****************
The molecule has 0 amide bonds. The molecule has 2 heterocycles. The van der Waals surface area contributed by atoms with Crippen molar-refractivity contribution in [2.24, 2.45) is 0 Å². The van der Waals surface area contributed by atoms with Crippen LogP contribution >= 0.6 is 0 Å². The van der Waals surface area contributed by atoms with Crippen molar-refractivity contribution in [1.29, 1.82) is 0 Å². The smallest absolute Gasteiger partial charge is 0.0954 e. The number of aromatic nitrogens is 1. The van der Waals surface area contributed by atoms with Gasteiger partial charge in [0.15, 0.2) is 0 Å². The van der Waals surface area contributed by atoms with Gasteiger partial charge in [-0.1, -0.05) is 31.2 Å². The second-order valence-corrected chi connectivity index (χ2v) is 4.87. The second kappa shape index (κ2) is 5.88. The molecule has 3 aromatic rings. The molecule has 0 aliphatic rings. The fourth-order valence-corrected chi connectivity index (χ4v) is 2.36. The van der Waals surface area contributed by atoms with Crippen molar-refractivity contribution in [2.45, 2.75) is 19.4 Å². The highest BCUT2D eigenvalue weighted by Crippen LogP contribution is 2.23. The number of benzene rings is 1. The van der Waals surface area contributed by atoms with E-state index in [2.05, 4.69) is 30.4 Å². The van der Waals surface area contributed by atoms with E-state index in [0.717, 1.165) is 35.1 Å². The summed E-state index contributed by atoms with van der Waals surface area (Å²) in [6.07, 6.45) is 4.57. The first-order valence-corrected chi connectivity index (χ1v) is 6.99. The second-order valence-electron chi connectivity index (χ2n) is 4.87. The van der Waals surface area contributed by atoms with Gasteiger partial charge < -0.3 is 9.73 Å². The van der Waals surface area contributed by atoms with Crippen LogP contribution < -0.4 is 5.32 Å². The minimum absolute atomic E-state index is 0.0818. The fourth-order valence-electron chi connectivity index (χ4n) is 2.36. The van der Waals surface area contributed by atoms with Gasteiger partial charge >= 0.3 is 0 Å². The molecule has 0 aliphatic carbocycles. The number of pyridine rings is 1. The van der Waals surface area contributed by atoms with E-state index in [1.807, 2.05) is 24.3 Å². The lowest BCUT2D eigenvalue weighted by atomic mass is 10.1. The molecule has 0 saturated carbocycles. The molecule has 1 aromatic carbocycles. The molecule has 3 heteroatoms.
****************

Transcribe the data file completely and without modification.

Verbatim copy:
The molecule has 0 amide bonds. The molecule has 2 heterocycles. The van der Waals surface area contributed by atoms with Crippen molar-refractivity contribution in [2.24, 2.45) is 0 Å². The van der Waals surface area contributed by atoms with Crippen LogP contribution >= 0.6 is 0 Å². The van der Waals surface area contributed by atoms with Crippen molar-refractivity contribution in [1.29, 1.82) is 0 Å². The smallest absolute Gasteiger partial charge is 0.0954 e. The number of aromatic nitrogens is 1. The van der Waals surface area contributed by atoms with Gasteiger partial charge in [0.15, 0.2) is 0 Å². The van der Waals surface area contributed by atoms with Gasteiger partial charge in [-0.1, -0.05) is 31.2 Å². The second-order valence-corrected chi connectivity index (χ2v) is 4.87. The second kappa shape index (κ2) is 5.88. The molecule has 3 aromatic rings. The molecule has 0 aliphatic rings. The fourth-order valence-corrected chi connectivity index (χ4v) is 2.36. The van der Waals surface area contributed by atoms with Crippen molar-refractivity contribution in [2.45, 2.75) is 19.4 Å². The highest BCUT2D eigenvalue weighted by Crippen LogP contribution is 2.23. The number of benzene rings is 1. The van der Waals surface area contributed by atoms with E-state index in [2.05, 4.69) is 30.4 Å². The van der Waals surface area contributed by atoms with E-state index in [0.717, 1.165) is 35.1 Å². The summed E-state index contributed by atoms with van der Waals surface area (Å²) in [6.07, 6.45) is 4.57. The first-order valence-corrected chi connectivity index (χ1v) is 6.99. The second-order valence-electron chi connectivity index (χ2n) is 4.87. The van der Waals surface area contributed by atoms with Gasteiger partial charge < -0.3 is 9.73 Å². The van der Waals surface area contributed by atoms with Crippen LogP contribution < -0.4 is 5.32 Å². The minimum absolute atomic E-state index is 0.0818. The fourth-order valence-electron chi connectivity index (χ4n) is 2.36. The van der Waals surface area contributed by atoms with Gasteiger partial charge >= 0.3 is 0 Å². The molecule has 0 aliphatic carbocycles. The number of pyridine rings is 1. The van der Waals surface area contributed by atoms with E-state index in [1.807, 2.05) is 24.3 Å². The lowest BCUT2D eigenvalue weighted by atomic mass is 10.1. The molecule has 0 saturated carbocycles. The molecule has 1 aromatic carbocycles. The molecule has 3 heteroatoms.